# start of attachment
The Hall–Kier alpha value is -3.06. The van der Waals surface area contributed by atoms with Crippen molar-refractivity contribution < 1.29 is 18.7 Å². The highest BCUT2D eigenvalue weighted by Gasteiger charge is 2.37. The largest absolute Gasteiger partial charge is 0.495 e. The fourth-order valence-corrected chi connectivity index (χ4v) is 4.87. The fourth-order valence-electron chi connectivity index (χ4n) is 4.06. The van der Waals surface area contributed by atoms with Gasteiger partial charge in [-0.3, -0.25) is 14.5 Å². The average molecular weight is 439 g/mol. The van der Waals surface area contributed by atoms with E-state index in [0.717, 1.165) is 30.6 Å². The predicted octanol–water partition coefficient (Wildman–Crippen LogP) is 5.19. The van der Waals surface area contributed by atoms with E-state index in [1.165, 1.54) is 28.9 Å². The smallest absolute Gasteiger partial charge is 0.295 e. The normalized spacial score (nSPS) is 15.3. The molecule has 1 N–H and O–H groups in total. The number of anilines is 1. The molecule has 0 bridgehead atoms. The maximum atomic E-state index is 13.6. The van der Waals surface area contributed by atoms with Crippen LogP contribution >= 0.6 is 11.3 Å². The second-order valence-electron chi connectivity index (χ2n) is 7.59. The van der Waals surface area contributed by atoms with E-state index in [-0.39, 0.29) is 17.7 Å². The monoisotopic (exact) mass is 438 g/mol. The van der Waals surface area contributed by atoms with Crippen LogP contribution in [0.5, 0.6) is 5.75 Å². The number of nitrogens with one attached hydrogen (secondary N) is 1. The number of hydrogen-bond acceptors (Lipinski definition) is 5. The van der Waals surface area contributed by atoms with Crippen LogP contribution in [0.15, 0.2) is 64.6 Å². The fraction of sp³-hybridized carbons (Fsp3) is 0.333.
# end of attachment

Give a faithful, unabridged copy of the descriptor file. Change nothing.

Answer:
The Hall–Kier alpha value is -3.06. The van der Waals surface area contributed by atoms with Crippen molar-refractivity contribution < 1.29 is 18.7 Å². The highest BCUT2D eigenvalue weighted by Gasteiger charge is 2.37. The largest absolute Gasteiger partial charge is 0.495 e. The fourth-order valence-corrected chi connectivity index (χ4v) is 4.87. The fourth-order valence-electron chi connectivity index (χ4n) is 4.06. The van der Waals surface area contributed by atoms with Gasteiger partial charge in [-0.3, -0.25) is 14.5 Å². The average molecular weight is 439 g/mol. The van der Waals surface area contributed by atoms with E-state index in [0.717, 1.165) is 30.6 Å². The predicted octanol–water partition coefficient (Wildman–Crippen LogP) is 5.19. The van der Waals surface area contributed by atoms with E-state index in [1.165, 1.54) is 28.9 Å². The smallest absolute Gasteiger partial charge is 0.295 e. The normalized spacial score (nSPS) is 15.3. The molecule has 1 N–H and O–H groups in total. The number of anilines is 1. The molecule has 0 bridgehead atoms. The maximum atomic E-state index is 13.6. The van der Waals surface area contributed by atoms with Crippen LogP contribution >= 0.6 is 11.3 Å². The second-order valence-electron chi connectivity index (χ2n) is 7.59. The van der Waals surface area contributed by atoms with E-state index in [-0.39, 0.29) is 17.7 Å². The monoisotopic (exact) mass is 438 g/mol. The van der Waals surface area contributed by atoms with Crippen LogP contribution in [0.5, 0.6) is 5.75 Å². The number of nitrogens with one attached hydrogen (secondary N) is 1. The number of hydrogen-bond acceptors (Lipinski definition) is 5. The van der Waals surface area contributed by atoms with Crippen LogP contribution in [0.15, 0.2) is 64.6 Å². The fraction of sp³-hybridized carbons (Fsp3) is 0.333.